I am on a train back from London to Nottingham following a round table event led by NHS England focusing on how to address the problems of mental health and emotional wellbeing of GPs.
I have worked with and for GPs since my RAF days then onto the NHS since 1996 (yep since I was 2!) so almost 20 years now and I can honestly say that the overwhelming majority of them are hard-working, caring, passionate about serving their local populations but almost to a person – stressed!
The demands on the everyday GP are vast and varied and many are not obvious to the average patient. GPs in partnerships run their own small businesses, the surgery, contracted by the NHS to do so and with funding plunging over years, patient demand and expectation rising and a lack of new recruits and acceleration of early retirements the profession is in something of a crisis. It’s a ‘perfect storm’ situation and it does feel more than a little ironic that the very people who are causing quite a bit of the pain are the ones looking to design a service to cope with the effects of it!
The event today covered a lot of areas and talked about what would be in the new service for GPs such as potentially talking therapies, psychiatric services, addiction counselling etc and the role of the Local Medical Committee (LMC) in any implementation of a service was seen as key, indeed I am involved in a GP support service that works across Nottinghamshire and Derbyshire. There is also discussion outside of the GP care about the wider support team in practices including practice managers and nurses and how they can be supported. I was recently involved in co-designing and delivering a stress management workshop with a local Clinical Commissioning Group for their practice managers and would like to do more of this.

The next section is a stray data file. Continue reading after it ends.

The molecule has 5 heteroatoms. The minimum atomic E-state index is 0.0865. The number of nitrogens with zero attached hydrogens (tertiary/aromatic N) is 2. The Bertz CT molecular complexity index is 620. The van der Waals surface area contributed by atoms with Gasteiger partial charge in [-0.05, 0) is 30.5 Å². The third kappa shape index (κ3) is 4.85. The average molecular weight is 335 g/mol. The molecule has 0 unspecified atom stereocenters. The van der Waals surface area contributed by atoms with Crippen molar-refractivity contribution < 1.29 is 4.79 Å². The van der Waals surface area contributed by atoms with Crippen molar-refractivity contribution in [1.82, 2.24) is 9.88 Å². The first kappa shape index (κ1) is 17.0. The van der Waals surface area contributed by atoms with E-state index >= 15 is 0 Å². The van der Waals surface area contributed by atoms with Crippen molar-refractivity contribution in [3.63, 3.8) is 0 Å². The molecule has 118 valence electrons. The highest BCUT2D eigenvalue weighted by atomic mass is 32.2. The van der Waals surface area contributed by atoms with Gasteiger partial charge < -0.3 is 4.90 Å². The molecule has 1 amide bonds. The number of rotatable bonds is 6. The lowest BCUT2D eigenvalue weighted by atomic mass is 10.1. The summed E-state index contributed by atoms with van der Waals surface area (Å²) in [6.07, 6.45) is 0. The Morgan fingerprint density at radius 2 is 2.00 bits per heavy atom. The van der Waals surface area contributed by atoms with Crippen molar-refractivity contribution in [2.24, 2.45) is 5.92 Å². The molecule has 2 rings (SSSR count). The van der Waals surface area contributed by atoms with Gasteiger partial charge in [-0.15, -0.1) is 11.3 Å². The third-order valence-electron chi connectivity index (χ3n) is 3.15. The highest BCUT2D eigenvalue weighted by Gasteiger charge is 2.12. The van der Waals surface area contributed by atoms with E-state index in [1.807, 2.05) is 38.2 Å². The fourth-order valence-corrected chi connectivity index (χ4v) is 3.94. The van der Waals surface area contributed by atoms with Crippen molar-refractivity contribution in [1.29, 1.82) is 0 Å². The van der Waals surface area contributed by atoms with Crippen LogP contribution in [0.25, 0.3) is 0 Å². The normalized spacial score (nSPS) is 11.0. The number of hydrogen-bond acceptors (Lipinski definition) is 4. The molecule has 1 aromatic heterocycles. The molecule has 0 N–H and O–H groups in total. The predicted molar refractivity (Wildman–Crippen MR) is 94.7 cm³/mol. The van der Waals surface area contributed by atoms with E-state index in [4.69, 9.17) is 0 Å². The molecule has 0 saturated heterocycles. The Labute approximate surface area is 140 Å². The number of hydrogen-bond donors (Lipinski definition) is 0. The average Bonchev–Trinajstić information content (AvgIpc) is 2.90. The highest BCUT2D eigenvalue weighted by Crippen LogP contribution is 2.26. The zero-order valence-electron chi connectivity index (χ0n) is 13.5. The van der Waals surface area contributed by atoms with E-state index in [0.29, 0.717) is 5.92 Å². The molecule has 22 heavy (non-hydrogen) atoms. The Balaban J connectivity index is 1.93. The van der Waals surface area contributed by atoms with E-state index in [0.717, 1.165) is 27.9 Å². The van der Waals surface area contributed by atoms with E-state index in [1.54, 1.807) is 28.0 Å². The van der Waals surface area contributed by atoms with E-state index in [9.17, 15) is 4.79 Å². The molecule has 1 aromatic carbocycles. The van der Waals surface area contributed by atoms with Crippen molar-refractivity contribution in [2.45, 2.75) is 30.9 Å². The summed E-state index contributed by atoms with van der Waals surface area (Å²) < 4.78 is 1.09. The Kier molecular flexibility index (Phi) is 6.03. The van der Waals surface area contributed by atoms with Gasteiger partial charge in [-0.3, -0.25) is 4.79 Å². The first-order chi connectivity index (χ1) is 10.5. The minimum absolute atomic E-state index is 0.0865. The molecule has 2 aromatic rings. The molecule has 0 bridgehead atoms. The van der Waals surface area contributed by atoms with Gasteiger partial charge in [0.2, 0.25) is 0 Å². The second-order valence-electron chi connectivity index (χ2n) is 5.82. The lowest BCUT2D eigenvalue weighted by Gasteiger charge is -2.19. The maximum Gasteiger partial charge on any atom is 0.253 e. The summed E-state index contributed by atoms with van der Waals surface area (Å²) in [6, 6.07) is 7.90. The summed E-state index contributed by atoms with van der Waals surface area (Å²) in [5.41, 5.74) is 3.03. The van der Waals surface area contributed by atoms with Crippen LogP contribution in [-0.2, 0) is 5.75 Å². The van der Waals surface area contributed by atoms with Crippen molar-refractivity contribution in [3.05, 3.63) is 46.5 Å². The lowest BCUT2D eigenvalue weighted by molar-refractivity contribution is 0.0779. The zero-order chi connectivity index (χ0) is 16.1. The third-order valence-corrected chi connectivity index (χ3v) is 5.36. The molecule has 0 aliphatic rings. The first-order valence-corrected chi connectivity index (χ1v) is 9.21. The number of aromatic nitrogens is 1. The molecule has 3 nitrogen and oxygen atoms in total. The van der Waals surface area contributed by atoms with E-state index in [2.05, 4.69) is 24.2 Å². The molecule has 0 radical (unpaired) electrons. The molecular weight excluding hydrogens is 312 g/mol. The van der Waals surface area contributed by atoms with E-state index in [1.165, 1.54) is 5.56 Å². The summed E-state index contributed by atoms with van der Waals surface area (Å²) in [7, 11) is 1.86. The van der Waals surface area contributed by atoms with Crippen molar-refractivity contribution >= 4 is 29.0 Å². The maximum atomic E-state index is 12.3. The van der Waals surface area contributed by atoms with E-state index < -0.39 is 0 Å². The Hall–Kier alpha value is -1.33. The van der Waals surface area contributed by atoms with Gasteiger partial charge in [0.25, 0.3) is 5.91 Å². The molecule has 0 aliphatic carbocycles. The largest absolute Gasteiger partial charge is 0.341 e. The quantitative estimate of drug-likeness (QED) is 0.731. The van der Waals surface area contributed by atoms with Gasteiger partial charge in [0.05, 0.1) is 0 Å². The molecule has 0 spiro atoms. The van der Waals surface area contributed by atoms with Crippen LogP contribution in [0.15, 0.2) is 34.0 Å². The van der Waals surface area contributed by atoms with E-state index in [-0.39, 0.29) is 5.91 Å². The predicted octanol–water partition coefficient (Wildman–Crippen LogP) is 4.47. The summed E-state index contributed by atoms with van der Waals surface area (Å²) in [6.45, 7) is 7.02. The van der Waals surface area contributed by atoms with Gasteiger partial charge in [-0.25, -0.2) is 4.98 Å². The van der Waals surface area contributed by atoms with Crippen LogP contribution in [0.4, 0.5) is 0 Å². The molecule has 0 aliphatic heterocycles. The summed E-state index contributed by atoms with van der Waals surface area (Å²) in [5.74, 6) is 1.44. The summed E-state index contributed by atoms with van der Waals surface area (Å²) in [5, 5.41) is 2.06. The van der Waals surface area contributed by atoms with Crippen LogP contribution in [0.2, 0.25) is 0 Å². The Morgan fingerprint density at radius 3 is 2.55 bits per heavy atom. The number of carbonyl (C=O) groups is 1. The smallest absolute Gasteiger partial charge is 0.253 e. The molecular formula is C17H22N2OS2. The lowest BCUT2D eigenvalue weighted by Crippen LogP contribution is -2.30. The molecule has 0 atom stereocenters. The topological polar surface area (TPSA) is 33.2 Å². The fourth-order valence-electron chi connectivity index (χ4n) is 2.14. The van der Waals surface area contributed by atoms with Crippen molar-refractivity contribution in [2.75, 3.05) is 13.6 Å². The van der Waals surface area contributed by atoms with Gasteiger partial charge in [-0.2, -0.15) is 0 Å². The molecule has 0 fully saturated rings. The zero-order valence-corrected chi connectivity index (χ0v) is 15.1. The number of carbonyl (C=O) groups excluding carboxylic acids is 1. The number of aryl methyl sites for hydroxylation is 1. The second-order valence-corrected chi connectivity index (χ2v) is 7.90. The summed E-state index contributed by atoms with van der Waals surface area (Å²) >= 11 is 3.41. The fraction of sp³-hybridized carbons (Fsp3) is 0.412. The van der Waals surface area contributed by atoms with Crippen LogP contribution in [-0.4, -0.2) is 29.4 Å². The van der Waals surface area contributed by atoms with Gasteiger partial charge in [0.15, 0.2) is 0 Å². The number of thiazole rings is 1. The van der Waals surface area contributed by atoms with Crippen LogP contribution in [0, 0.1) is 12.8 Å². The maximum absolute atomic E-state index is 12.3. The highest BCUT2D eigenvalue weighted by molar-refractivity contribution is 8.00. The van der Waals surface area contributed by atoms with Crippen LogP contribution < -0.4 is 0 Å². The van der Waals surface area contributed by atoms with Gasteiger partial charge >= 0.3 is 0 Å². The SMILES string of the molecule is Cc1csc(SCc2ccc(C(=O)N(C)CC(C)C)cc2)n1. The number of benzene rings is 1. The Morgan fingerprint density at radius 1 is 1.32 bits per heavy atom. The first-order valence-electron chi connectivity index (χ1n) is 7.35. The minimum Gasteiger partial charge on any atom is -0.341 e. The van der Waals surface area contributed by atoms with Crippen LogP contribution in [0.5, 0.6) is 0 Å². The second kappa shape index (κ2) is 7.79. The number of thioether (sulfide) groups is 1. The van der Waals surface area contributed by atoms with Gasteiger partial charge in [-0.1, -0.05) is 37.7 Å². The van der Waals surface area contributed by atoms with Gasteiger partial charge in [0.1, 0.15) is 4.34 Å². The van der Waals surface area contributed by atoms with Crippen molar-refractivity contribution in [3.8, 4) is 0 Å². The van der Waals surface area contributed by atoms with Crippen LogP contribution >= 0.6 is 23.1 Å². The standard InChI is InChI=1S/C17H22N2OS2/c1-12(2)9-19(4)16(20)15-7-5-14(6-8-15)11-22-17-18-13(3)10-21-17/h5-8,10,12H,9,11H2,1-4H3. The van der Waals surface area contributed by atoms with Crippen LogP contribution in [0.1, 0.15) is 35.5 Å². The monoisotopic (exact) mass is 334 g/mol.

I really enjoy working with GPs, both in a supportive, representative and advisory role in the LMC and also as a coach on a one-to-one basis and I care about their future and that of healthcare for the masses. The NHS is an institution that we should all be grateful for and proud of not dismissing the fact that there are at times cultural issues around incident reporting and massive wastage and inefficiencies. Getting the care that we get as patients in this country without massive bills being sent to us after each contact is a gift to us, we should be grateful but also challenge it when it performs poorly.
I urge you to bear in mind when you next see your GP that they are (normally) doing their best for you and that they are humans too and become patients too at times, of course they are providing a service to us and we have expectations of them. Also, for GPs reading this please hang in there and for goodness sake get help if you are feeling down or stressed – from your local LMC in the first place if you’re note sure where else to go – I know that GPs often find it hard to ask for help but you really should, you deserve that help when you need it.
Anyway, the next steps after today is that a new national service is rolled out, probably in the autumn of 2016 greatly increasing the access to mental health and associated services for GPs.
So, how are you today, doctor?